After achieving maintenance, another ACTH stimulation test is recommended afterabout a month and then twice a year or so thereafter. Approximately 50% of dogs will experience a relapse at some point and require a second round of induction.
Full reversal of clinical signs associated with Cushing’s disease can be expected after 4 to 6 months of Lysodren therapy. Usually the first, sign to show improvement is the excess water consumption. The last sign to show change will be hair re-growth.
If appetite loss, vomiting, diarrhea or listlessness occur at any time during maintenance, a lysodren reaction should be suspected. The veterinarian should be notified; it may be time for one of the prednisone antidote pills. A Lysodren reaction generally reverses within 30 minutes on an antidote pill.
What is Addison’s Disease/Addisonian Crisis?Addison’s disease, also called hypoadrenocorticism, is the opposite of Cushing’s disease; Addison’s disease results from a deficiency of cortisone. If lysodren erodes away too much of the adrenal gland, an Addisonian reaction occurs that can be temporary or permanent. The symptoms mentioned above (vomiting, diarrhea, listlessness, appetite loss) may be seen and if untreated, the patient can go into shock and die. If one suspects an Addisonian reaction is occuring, a dose of prednisone – which has hopefully been provided to keep on hand in case of emergency – should reverse the reaction within 30 minutes, and within a couple of hours at most. If no response to prednisone is seen, the dog has some other illness. If the dog is back to normal after the prednisone dose, then the veterinarian should be contacted for further instructions. The prednisone will likely have to be continued for a couple of weeks.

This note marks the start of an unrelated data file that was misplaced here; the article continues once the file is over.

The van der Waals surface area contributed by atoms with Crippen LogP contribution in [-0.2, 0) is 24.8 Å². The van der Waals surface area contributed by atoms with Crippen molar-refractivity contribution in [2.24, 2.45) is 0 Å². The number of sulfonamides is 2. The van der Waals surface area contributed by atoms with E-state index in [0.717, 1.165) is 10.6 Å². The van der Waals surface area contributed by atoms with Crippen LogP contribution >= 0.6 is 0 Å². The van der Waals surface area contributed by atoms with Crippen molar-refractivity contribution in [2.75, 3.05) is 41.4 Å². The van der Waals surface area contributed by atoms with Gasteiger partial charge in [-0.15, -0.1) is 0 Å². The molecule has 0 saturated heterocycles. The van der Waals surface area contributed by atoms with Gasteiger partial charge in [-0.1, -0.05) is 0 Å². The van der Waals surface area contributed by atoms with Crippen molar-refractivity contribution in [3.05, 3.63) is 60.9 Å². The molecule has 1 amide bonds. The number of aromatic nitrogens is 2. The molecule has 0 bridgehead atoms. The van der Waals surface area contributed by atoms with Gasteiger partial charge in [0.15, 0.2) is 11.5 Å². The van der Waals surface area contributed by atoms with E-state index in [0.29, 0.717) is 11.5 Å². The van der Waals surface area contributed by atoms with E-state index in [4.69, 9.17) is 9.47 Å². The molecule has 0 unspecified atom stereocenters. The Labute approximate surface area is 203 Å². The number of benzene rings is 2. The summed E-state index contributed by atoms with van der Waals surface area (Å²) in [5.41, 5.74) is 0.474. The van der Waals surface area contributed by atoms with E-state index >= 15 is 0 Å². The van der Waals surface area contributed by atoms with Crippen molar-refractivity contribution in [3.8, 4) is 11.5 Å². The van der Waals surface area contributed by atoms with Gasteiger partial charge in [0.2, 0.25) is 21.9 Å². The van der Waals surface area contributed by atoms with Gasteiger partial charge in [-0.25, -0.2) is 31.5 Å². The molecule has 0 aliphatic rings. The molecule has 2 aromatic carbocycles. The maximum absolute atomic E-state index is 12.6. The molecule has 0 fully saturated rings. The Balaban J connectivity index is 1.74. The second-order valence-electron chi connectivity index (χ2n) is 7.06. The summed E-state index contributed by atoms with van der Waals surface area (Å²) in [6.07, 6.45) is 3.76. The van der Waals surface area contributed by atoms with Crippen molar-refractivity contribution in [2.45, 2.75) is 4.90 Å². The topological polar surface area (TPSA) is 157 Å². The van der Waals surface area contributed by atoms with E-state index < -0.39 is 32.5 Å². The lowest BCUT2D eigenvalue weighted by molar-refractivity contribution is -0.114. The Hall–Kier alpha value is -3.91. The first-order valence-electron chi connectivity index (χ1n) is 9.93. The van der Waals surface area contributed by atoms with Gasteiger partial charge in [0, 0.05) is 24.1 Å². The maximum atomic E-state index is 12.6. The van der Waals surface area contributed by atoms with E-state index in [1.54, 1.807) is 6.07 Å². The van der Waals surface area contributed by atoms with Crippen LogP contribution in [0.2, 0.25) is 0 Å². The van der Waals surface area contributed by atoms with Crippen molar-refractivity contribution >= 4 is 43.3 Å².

Addison’s disease can be permanent after a lysodren reaction. If this occurs, hormone supplementation becomes needed indefinitely to prevent life-threatening shock as the body becomes unable to adapt to any sort of stress on its own. Medications to treat Addison’s disease can be expensive, especially for larger dogs, and it is generally felt that the induction of Addison’s disease is undesirable.
It should be noted that there are some specialists who feel that the treatment of Addison’s disease is much simpler than the treatment of Cushing’s disease. They use lysodren at high doses on purpose with the goal of inducing Addison’s disease and administering long-term treatment accordingly. This is not a common method of treating Cushing’s disease in the U.S. and if “medical adrenalectomy” is performed, it is done in a controlled way.
Trilostane is an inhibitor of an enzyme called 3-beta-hydroxysteroid dehydrogenase. This enzyme is involved in the production of several steroids, including cortisol. Inhibiting this enzyme inhibits the production of cortisol. Several studies have determined this medication to be effective in the treatment of pituitary-dependent Cushing’s disease, probably as effective as Lysodren.